The lawsuit was expected in a fight over the map Democrats got to draw because they control the Illinois Legislature and the governor's office. Republican state lawmakers filed a federal lawsuit last week over the legislative map for new Illinois House and Senate districts because of the damage it could impose.
Democrats have defended both maps as being fair. Gov. Pat Quinn signed them into law last month.
"Ensuring that everyone's voice is heard in government is a fundamental part of our democracy. ... This open and transparent process resulted in a map that represents our diverse state and protects the voting rights of minorities," Quinn spokeswoman Annie Thompson said in a statement.
The latest lawsuit was filed by the Committee for a Fair and Balanced Map, a group that includes such prominent Republicans as former U.S. House Speaker Dennis Hastert, and 10 of the 11 Republicans in Illinois' congressional delegation. They claim the new map "blatantly discriminates against Latino and Republican voters."
Only GOP Republican U.S. Rep. Tim Johnson from central Illinois didn't join the lawsuit, which also names a handful of Republican and Latino voters as plaintiffs.
Johnson spokesman Phil Bloomer said while the congressman believes the redistricting was unfair and hopes a court might undo it, he's focused on other things. "These challenges have never succeeded in the past so he's decided to devote his energy and his resources to re-election," Bloomer said.
The new map could be devastating for Republicans as Democrats nationally try to retake control of the U.S. House after losing it in 2010.
The Illinois map dismantles traditional GOP areas and gives Democrats a chance to win them in the 2012 election by packing incumbent Republicans together in districts or squeezing them into Democrat-friendly districts with Democratic incumbents, according to the complaint. Illinois sent five GOP freshmen to Washington in the 2010 election, including Rep. Bob Dold, who won Republican U.S. Sen. Mark Kirk's old seat.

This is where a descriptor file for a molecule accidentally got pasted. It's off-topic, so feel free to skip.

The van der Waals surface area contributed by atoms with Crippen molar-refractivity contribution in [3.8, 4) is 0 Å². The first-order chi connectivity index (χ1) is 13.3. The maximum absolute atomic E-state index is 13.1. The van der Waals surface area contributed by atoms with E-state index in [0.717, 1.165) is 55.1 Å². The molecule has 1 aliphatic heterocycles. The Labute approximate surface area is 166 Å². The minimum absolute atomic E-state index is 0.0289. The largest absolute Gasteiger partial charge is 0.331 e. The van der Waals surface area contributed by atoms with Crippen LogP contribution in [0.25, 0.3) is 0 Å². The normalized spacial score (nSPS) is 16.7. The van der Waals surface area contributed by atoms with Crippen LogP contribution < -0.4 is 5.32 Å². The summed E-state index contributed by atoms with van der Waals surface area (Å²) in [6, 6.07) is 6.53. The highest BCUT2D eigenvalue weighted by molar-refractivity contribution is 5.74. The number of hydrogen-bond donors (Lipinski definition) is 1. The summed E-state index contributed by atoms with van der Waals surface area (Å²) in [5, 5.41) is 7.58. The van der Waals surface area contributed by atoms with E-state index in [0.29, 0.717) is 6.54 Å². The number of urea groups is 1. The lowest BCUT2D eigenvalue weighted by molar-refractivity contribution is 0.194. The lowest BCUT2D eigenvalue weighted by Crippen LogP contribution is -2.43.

"The proposed congressional plan ... effectively reverses the results of the 2010 congressional elections by redrawing districts so that the citizens of Illinois that gave Republicans an 11 to 8 advantage in Illinois's congressional delegation only nine months ago would see the state's congressional delegation transformed to one with 12 Democrats and only 6 Republican," according to the complaint.
Illinois' new map has 18 instead of 19 congressional districts because of the state's slowing population growth.
Republicans also contend the map hurts Latino voters. By packing "excessive numbers" of Latinos into a new 4th Congressional District, now represented by U.S. Rep Luis Gutierrez, the map dilutes Latino voters in other districts. They accuse Democrats of a "racial gerrymander."
Republicans also contend the map was drawn to protect the white majority in some districts to save Democratic incumbents.
The Mexican American Legal Defense and Educational Fund, or MALDEF, didn't comment on the congressional map lawsuit challenge. Last week, MALDEF said it was still studying the state redistricting map after state lawmakers filed their lawsuit.
Other Latino leaders have urged support for both the state's new legislative and congressional maps, suggesting that Latino groups shouldn't join Republicans in their efforts to defeat the maps.